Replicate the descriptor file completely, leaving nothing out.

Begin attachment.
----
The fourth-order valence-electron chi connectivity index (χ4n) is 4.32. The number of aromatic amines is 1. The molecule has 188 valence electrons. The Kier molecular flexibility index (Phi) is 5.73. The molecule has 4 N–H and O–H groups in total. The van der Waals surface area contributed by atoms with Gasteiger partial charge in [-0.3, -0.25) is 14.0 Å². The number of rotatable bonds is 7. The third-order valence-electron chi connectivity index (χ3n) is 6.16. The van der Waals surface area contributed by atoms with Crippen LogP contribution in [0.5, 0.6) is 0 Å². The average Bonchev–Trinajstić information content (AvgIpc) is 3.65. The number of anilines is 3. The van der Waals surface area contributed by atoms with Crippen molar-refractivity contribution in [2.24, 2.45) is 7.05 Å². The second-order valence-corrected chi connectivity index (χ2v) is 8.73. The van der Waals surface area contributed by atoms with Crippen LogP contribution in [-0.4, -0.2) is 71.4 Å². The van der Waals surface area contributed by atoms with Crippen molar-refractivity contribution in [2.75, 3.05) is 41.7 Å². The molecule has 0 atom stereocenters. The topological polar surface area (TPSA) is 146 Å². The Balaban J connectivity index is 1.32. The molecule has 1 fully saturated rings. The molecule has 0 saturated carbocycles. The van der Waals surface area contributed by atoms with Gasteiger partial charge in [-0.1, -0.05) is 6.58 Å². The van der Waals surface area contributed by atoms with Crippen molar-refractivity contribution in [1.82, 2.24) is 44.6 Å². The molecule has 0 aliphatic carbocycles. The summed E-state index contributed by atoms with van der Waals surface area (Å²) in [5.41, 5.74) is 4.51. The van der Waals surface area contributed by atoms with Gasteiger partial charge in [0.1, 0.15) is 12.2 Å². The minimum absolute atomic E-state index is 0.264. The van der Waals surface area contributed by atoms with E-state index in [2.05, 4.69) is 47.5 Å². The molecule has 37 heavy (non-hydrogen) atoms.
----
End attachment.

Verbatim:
The fourth-order valence-electron chi connectivity index (χ4n) is 4.32. The number of aromatic amines is 1. The molecule has 188 valence electrons. The Kier molecular flexibility index (Phi) is 5.73. The molecule has 4 N–H and O–H groups in total. The van der Waals surface area contributed by atoms with Gasteiger partial charge in [-0.3, -0.25) is 14.0 Å². The number of rotatable bonds is 7. The third-order valence-electron chi connectivity index (χ3n) is 6.16. The van der Waals surface area contributed by atoms with Crippen LogP contribution in [0.5, 0.6) is 0 Å². The average Bonchev–Trinajstić information content (AvgIpc) is 3.65. The number of anilines is 3. The van der Waals surface area contributed by atoms with Crippen molar-refractivity contribution in [2.24, 2.45) is 7.05 Å². The second-order valence-corrected chi connectivity index (χ2v) is 8.73. The van der Waals surface area contributed by atoms with Crippen LogP contribution in [-0.4, -0.2) is 71.4 Å². The van der Waals surface area contributed by atoms with Crippen molar-refractivity contribution in [2.75, 3.05) is 41.7 Å². The molecule has 0 atom stereocenters. The topological polar surface area (TPSA) is 146 Å². The Balaban J connectivity index is 1.32. The molecule has 1 fully saturated rings. The molecule has 0 saturated carbocycles. The van der Waals surface area contributed by atoms with Gasteiger partial charge in [-0.1, -0.05) is 6.58 Å². The van der Waals surface area contributed by atoms with Crippen molar-refractivity contribution in [1.82, 2.24) is 44.6 Å². The molecule has 0 aliphatic carbocycles. The summed E-state index contributed by atoms with van der Waals surface area (Å²) in [5.41, 5.74) is 4.51. The van der Waals surface area contributed by atoms with Gasteiger partial charge in [0.1, 0.15) is 12.2 Å². The minimum absolute atomic E-state index is 0.264. The van der Waals surface area contributed by atoms with E-state index in [2.05, 4.69) is 47.5 Å². The molecule has 37 heavy (non-hydrogen) atoms.